Data Interpretation & Logical Reasoning (DILR)
Data Interpretation can be divided into Traditional and Modern DI.
Tables, Pie Charts, Line Graphs, Bar Charts
Combination of these graphs
Similarly, the Logical Reasoning and Ability area can be divided into Symbolic Logic, Analytical Reasoning and other areas.
Logical Connectives & Deductions
Arrangements (Straight, Circular, Distribution)
Networks, Binary Logic
To be good at DI, you will need to be good at Speed Math. Hence, the work that one puts in for DI would not only be useful for Quant but also for DI.
The target for the next few days would be to solve examples for each of the types of DI sets or LR sets and within that solve the different types of questions. This is a continuous practice exercise and the more one practices, the better one gets at it. It is almost like playing badminton or Table Tennis. Once again, it is imperative to remind students that if you don’t practice these areas, you will fall behind in the speed.
Careers360: What are the must prepare topics in each section which should not be avoided at any cost? Please share some preparation tips on those topics.
Arks Srinivas: There is no syllabus prescribed for CAT. Given this reality, it is almost foolhardy to predict any particular topic or area that may be important for CAT. However, given the history of CAT, the areas in Quant that one needs to be thorough is are Numbers and Geometry & Mensuration. One-third of the questions in the Quant section could be from these two areas alone!
Similarly, one has to go through Tables, Pie Charts and Bar Charts without fail in the DI section. I would recommend that everyone goes through Cubes and Venn Diagrams more than once to ensure that full marks in those areas (if they appear in the exam)!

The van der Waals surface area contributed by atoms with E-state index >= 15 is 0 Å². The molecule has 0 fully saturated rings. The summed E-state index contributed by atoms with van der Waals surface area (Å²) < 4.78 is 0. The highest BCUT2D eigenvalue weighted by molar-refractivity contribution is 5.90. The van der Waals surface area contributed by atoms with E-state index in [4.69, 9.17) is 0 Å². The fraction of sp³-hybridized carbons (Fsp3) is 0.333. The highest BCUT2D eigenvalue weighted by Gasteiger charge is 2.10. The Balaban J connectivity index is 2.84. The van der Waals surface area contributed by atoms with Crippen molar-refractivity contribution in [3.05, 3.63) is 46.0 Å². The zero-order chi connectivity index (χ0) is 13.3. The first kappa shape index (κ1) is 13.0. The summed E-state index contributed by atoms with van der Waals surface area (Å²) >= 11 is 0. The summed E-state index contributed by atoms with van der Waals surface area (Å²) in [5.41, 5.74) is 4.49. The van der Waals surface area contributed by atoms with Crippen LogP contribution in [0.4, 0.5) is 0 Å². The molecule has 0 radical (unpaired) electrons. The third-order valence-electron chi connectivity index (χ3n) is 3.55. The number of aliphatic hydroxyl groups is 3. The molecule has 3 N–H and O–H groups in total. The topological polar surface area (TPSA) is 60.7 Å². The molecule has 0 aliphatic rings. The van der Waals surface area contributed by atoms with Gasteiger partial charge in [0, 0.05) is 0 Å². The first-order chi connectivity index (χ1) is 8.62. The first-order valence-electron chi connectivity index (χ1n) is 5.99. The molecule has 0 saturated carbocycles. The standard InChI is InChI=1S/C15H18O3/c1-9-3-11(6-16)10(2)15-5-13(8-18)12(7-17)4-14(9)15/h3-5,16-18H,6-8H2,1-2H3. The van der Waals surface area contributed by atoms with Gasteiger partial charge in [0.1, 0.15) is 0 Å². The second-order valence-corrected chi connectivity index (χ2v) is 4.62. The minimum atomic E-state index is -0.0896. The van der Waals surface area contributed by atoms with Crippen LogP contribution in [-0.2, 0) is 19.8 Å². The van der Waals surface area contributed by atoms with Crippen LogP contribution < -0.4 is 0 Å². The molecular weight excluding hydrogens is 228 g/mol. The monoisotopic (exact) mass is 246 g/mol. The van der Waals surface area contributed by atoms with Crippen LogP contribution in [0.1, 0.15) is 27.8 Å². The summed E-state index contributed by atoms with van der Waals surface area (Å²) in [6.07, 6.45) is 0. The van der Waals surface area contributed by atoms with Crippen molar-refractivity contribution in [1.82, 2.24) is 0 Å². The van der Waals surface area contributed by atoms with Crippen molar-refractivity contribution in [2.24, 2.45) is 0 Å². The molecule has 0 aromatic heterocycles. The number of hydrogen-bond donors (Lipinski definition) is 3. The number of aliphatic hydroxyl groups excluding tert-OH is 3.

Careers360: How should final year graduation students vis-a-vis working professionals balance their daily routine with CAT preparation?
Arks Srinivas: Whether one is in the Final Year or a Working Professional, clearly the pressure is high. However, the priority for the CAT taker in the next 75 days has to be clear and each one is expected to spend a minimum of three hours per day. Ideally, it can go up for a Final Year student as he/she may be writing the CAT for the first time whereas a work-ex graduate may have already given CAT at least once!
Careers360: When is the ideal time to start taking mock tests? Also, mention the frequency in which mocks should be taken.
Arks Srinivas: One should have already started taking Mocks by now. And one mock per week is more than sufficient provided one spends time in analysing the mock thoroughly and correcting the weaknesses before writing the next one!
Careers360: What should be the section wise time management strategy for CAT?
Arks Srinivas: Decide on the time limits you would give within each section and stick to the game plan.
Possible break-up of time-limits
QA – Do it two rounds (35 min and 23 min)
OR 10 minutes for 6 Questions (60 min – 34 questions)
DI – 30 min (7.5 min for each set)
LA – 30 min (7.5 min for each set)
RC – 40 min (8 min for each passage)
VA - 18 min
In every section, sticking to the time-limits is sacrosanct.
Within each set of say DI/LR or RC – doing all questions is NOT the objective. Reading and trying to attempt is!
Careers360: The CAT 2017 exam pattern has remained same as last year. What is your take on that? Do you think the same pattern would impact to the higher level of difficulty?
Arks Srinivas: The level of difficulty may be slightly higher in Verbal Section whereas the difficulty level may go down in the LRDI section. I expect Quant to be of the same level of difficulty as the one in CAT 2016.
Arks Srinivas: Students writing NMAT should ideally write in the first three weeks of October so that they keep NMAT out of the CAT’s way. For all other exams, it is better to work immediately after CAT by taking MOCKS of the other exams and devising the right strategy to attempt these exams.
Careers360: This year, SNAP and XAT will be conducted in online mode. What is your take on this? How should the students prepare for these exams?
Arks Srinivas: Since all students preparing for CAT would be completely familiar with the Online Test mode, I do not think that there would be any issues in writing XAT or SNAP online. However, since this is the first time they are going to go online, we can expect that the Exam Paper would be far easier than the previous years’ papers or the cutoffs would be far lower!
Careers360: Any other information or message you would like to share with CAT takers?
Arks Srinivas: One simple message I can give. Write mock tests irrespective of completing your preparation. Also, please ensure that you apply early and avoid any last minute glitches in applications.
Wish you all the best!